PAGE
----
Wednesday, November 9, 2011

Technology and Preschool?

There seems to be much debate over the necessity, usefulness, and practicality of integrated technologies into a preschool curriculum and setting. Traditionalist usually believe that children should experience literacy, science, geography, math, and other subjects through the physical (non-technological) mediums first, then learn to use the computer and other techy sources. There is a new philosophy emerging that looks at children's home lives, and the amount of learning and interaction that exists through technological services at home. These teachers believe that allowing children the opportunity to use technology devices in preschool settings only deepens the knowledge, understanding, and curriculum integration of an activity. Take for example, linear activities like drawing, reading, writing on paper, are usually concerned with the basic level of understanding. When children write stories on paper, we stress things like progression of the story in the correct beginning, middle, and end format, and if the pictures match the words. Using technologies, or non-linear) tools to teach children, we can create experiences that integrate reading and writing without strict structure or restraints. Technologies allow for a new type of literacy, one different from the traditional "reading and writing." A new form has came into existence: a blend between the two that can be experimented and carried out at the same time. Another great benefit of teaching through technologies at home is the idea of the "third space." Children are exposed to technology at home, they are using it, learning from it, communicating with it, and using it for entertainment. In order to educate a whole child, in the most effective manner, teachers need to bridge the gap between home in school. How can we do this without technology? In many cases we can't. Children are truly digital natives that learn and absorb knowledge through tech tools.

Ideas for technology usages in the preschool classroom: blogs, wikis, podcasts, videos, and other emergent ideas from the children (possibly programs they are already using at home)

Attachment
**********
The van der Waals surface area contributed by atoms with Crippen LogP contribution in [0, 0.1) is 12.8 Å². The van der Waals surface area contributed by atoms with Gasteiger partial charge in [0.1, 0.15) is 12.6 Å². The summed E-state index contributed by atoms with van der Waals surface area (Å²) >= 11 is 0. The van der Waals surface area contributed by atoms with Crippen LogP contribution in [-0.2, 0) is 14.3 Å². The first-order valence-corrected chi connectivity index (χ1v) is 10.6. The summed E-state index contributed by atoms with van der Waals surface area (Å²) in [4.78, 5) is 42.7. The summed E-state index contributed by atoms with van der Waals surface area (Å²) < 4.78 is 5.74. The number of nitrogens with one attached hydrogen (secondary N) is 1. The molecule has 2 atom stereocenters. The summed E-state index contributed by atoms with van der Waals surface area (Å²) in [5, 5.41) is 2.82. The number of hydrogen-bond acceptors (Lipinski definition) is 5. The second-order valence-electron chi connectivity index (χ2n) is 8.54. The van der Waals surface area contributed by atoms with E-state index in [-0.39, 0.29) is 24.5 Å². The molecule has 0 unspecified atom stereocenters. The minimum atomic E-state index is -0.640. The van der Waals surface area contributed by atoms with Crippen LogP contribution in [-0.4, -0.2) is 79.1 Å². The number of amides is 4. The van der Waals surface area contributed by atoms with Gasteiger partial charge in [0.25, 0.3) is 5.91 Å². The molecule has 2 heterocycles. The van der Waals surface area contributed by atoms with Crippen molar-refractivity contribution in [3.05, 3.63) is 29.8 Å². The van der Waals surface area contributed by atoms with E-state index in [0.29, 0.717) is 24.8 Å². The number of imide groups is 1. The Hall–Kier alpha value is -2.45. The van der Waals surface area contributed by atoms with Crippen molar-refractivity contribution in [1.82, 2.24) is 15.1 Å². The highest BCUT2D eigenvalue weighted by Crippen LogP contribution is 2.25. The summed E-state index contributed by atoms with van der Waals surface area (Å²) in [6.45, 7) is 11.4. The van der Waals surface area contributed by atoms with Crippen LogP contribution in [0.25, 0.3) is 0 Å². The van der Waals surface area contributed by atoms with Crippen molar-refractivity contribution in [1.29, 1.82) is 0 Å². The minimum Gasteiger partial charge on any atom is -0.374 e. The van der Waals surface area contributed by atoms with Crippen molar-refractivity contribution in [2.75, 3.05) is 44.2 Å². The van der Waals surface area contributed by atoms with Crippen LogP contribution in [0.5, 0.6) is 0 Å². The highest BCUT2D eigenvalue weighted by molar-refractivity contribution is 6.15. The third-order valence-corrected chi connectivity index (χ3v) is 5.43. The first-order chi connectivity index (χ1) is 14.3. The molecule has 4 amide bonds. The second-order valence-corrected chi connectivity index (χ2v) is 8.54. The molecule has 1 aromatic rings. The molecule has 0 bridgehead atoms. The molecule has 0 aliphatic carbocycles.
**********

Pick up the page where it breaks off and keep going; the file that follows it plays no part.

1. I think you made a good point that technology allows flexibility in reading and writing. This teaches children that we do not always read and write in a very structured way, and I think this is an important real-world lesson to teach. Of course, I'm not saying we should teach with texting language all the time, but I do think that technology opens the doors for more diversity in the way we think about reading and writing with children.

  2. I like that you mentioned the "third space" and that technology can help create that bridge between home and school. I definitely agree with this. Building strong connections between these two huge parts of a child's life enables teachers to really reach their children on many levels. Above all, the reality is that the world will only use technology more and more as these children grow up, so in order to be educated citizens, they must be able to use technology in all aspects of their life-- especially in an educational setting.

  3. I agree that children are exPosed to technology while they are at home so completely getting rid of it at school is kind of a Pointless thing to do. Children should be able to integrate the right amount of technology into their school day as they should be doing at home as well. Since all of them are not able to self regulate it is out job as teachers to make sure that they are getting the most out of learning from technology and natural forms of learning.